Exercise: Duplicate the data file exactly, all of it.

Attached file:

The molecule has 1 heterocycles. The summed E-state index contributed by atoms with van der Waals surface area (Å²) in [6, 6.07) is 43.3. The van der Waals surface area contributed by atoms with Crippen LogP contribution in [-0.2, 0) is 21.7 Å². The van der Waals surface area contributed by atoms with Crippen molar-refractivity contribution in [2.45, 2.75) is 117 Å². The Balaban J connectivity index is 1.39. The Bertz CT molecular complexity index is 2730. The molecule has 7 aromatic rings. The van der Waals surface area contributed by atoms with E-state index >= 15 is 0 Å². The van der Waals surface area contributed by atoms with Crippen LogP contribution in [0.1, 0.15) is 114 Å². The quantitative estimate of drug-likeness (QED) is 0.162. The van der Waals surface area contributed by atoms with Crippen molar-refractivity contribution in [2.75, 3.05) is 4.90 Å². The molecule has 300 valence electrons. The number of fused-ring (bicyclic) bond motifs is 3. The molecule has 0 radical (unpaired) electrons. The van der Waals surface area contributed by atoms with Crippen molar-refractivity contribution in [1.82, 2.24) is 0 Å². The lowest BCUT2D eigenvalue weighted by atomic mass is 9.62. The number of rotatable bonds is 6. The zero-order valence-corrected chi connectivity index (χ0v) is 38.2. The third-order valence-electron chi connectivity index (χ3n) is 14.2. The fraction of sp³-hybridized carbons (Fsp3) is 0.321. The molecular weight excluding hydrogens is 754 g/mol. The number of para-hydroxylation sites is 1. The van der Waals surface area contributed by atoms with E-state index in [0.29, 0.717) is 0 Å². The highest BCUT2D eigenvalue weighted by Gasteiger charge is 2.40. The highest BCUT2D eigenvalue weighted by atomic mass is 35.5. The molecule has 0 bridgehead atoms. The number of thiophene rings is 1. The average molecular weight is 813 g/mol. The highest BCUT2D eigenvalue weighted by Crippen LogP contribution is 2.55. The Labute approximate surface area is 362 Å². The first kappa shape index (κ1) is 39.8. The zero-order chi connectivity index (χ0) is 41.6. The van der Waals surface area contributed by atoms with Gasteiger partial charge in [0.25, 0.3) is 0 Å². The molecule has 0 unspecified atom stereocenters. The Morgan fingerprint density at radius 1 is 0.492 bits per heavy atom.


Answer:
The molecule has 1 heterocycles. The summed E-state index contributed by atoms with van der Waals surface area (Å²) in [6, 6.07) is 43.3. The van der Waals surface area contributed by atoms with Crippen LogP contribution in [-0.2, 0) is 21.7 Å². The van der Waals surface area contributed by atoms with Crippen molar-refractivity contribution in [2.45, 2.75) is 117 Å². The Balaban J connectivity index is 1.39. The Bertz CT molecular complexity index is 2730. The molecule has 7 aromatic rings. The van der Waals surface area contributed by atoms with E-state index >= 15 is 0 Å². The van der Waals surface area contributed by atoms with Crippen LogP contribution in [0.1, 0.15) is 114 Å². The quantitative estimate of drug-likeness (QED) is 0.162. The van der Waals surface area contributed by atoms with Crippen molar-refractivity contribution in [2.75, 3.05) is 4.90 Å². The molecule has 300 valence electrons. The number of fused-ring (bicyclic) bond motifs is 3. The molecule has 0 radical (unpaired) electrons. The van der Waals surface area contributed by atoms with Crippen molar-refractivity contribution in [1.82, 2.24) is 0 Å². The lowest BCUT2D eigenvalue weighted by atomic mass is 9.62. The number of rotatable bonds is 6. The zero-order valence-corrected chi connectivity index (χ0v) is 38.2. The third-order valence-electron chi connectivity index (χ3n) is 14.2. The fraction of sp³-hybridized carbons (Fsp3) is 0.321. The molecular weight excluding hydrogens is 754 g/mol. The number of para-hydroxylation sites is 1. The van der Waals surface area contributed by atoms with E-state index in [0.29, 0.717) is 0 Å². The highest BCUT2D eigenvalue weighted by Gasteiger charge is 2.40. The highest BCUT2D eigenvalue weighted by atomic mass is 35.5. The molecule has 0 bridgehead atoms. The number of thiophene rings is 1. The average molecular weight is 813 g/mol. The highest BCUT2D eigenvalue weighted by Crippen LogP contribution is 2.55. The Labute approximate surface area is 362 Å². The first kappa shape index (κ1) is 39.8. The zero-order chi connectivity index (χ0) is 41.6. The van der Waals surface area contributed by atoms with Gasteiger partial charge in [0.25, 0.3) is 0 Å². The molecule has 0 unspecified atom stereocenters. The Morgan fingerprint density at radius 1 is 0.492 bits per heavy atom.